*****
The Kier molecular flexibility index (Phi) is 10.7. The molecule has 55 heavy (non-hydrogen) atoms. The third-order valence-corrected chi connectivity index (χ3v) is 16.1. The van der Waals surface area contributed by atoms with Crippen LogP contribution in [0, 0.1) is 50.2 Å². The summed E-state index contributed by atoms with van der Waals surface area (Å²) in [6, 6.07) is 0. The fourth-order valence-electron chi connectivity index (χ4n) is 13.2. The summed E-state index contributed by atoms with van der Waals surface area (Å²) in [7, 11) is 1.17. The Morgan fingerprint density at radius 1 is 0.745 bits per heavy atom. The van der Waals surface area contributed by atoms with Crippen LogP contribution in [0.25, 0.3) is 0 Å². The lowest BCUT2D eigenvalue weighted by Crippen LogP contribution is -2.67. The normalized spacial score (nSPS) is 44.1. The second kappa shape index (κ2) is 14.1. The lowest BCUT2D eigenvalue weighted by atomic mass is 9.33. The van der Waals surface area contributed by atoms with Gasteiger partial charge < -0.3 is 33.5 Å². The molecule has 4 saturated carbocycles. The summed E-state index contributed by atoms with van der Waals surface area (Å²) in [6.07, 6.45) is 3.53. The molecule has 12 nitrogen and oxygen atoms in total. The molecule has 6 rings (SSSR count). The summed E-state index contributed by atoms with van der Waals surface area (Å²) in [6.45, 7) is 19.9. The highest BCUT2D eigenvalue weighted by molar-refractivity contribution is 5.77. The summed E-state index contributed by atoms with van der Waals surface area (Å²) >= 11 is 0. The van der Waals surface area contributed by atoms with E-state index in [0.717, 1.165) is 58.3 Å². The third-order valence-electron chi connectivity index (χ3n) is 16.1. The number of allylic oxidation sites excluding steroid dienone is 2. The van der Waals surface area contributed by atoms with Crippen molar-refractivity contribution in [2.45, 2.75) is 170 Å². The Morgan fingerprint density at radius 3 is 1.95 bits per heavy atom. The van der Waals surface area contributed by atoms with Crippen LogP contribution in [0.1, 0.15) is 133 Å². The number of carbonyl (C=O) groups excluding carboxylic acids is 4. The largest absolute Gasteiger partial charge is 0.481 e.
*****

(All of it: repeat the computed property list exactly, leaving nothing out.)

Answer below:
The Kier molecular flexibility index (Phi) is 10.7. The molecule has 55 heavy (non-hydrogen) atoms. The third-order valence-corrected chi connectivity index (χ3v) is 16.1. The van der Waals surface area contributed by atoms with Crippen LogP contribution in [0, 0.1) is 50.2 Å². The summed E-state index contributed by atoms with van der Waals surface area (Å²) in [6, 6.07) is 0. The fourth-order valence-electron chi connectivity index (χ4n) is 13.2. The summed E-state index contributed by atoms with van der Waals surface area (Å²) in [7, 11) is 1.17. The Morgan fingerprint density at radius 1 is 0.745 bits per heavy atom. The van der Waals surface area contributed by atoms with Crippen LogP contribution in [0.25, 0.3) is 0 Å². The lowest BCUT2D eigenvalue weighted by Crippen LogP contribution is -2.67. The normalized spacial score (nSPS) is 44.1. The second kappa shape index (κ2) is 14.1. The lowest BCUT2D eigenvalue weighted by atomic mass is 9.33. The van der Waals surface area contributed by atoms with Gasteiger partial charge < -0.3 is 33.5 Å². The molecule has 4 saturated carbocycles. The summed E-state index contributed by atoms with van der Waals surface area (Å²) in [6.07, 6.45) is 3.53. The molecule has 12 nitrogen and oxygen atoms in total. The molecule has 6 rings (SSSR count). The summed E-state index contributed by atoms with van der Waals surface area (Å²) in [6.45, 7) is 19.9. The highest BCUT2D eigenvalue weighted by molar-refractivity contribution is 5.77. The summed E-state index contributed by atoms with van der Waals surface area (Å²) >= 11 is 0. The van der Waals surface area contributed by atoms with E-state index in [0.717, 1.165) is 58.3 Å². The third-order valence-electron chi connectivity index (χ3n) is 16.1. The number of allylic oxidation sites excluding steroid dienone is 2. The van der Waals surface area contributed by atoms with Crippen molar-refractivity contribution in [2.45, 2.75) is 170 Å². The Morgan fingerprint density at radius 3 is 1.95 bits per heavy atom. The van der Waals surface area contributed by atoms with Crippen LogP contribution in [0.1, 0.15) is 133 Å². The number of carbonyl (C=O) groups excluding carboxylic acids is 4. The largest absolute Gasteiger partial charge is 0.481 e.